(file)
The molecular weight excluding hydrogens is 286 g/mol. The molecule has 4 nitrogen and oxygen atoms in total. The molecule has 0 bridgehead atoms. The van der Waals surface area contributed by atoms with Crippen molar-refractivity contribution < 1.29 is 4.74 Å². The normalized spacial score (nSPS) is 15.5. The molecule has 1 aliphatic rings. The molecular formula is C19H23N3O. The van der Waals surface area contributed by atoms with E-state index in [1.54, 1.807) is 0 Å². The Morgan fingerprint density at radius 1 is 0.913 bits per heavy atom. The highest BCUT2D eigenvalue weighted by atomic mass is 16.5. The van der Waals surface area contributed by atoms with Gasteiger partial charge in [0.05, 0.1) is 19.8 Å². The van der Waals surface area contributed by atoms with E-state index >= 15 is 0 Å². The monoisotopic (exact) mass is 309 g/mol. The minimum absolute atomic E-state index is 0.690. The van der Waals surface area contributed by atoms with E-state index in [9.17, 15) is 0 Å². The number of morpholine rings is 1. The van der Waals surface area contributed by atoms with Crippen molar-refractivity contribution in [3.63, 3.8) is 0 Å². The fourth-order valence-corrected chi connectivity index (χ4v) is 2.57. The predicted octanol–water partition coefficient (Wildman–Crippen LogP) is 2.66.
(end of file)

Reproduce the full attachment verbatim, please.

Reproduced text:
The molecular weight excluding hydrogens is 286 g/mol. The molecule has 4 nitrogen and oxygen atoms in total. The molecule has 0 bridgehead atoms. The van der Waals surface area contributed by atoms with Crippen molar-refractivity contribution < 1.29 is 4.74 Å². The normalized spacial score (nSPS) is 15.5. The molecule has 1 aliphatic rings. The molecular formula is C19H23N3O. The van der Waals surface area contributed by atoms with E-state index in [1.54, 1.807) is 0 Å². The Morgan fingerprint density at radius 1 is 0.913 bits per heavy atom. The highest BCUT2D eigenvalue weighted by atomic mass is 16.5. The van der Waals surface area contributed by atoms with Gasteiger partial charge in [0.05, 0.1) is 19.8 Å². The van der Waals surface area contributed by atoms with E-state index >= 15 is 0 Å². The monoisotopic (exact) mass is 309 g/mol. The minimum absolute atomic E-state index is 0.690. The van der Waals surface area contributed by atoms with E-state index in [9.17, 15) is 0 Å². The number of morpholine rings is 1. The van der Waals surface area contributed by atoms with Crippen molar-refractivity contribution in [3.63, 3.8) is 0 Å². The fourth-order valence-corrected chi connectivity index (χ4v) is 2.57. The predicted octanol–water partition coefficient (Wildman–Crippen LogP) is 2.66.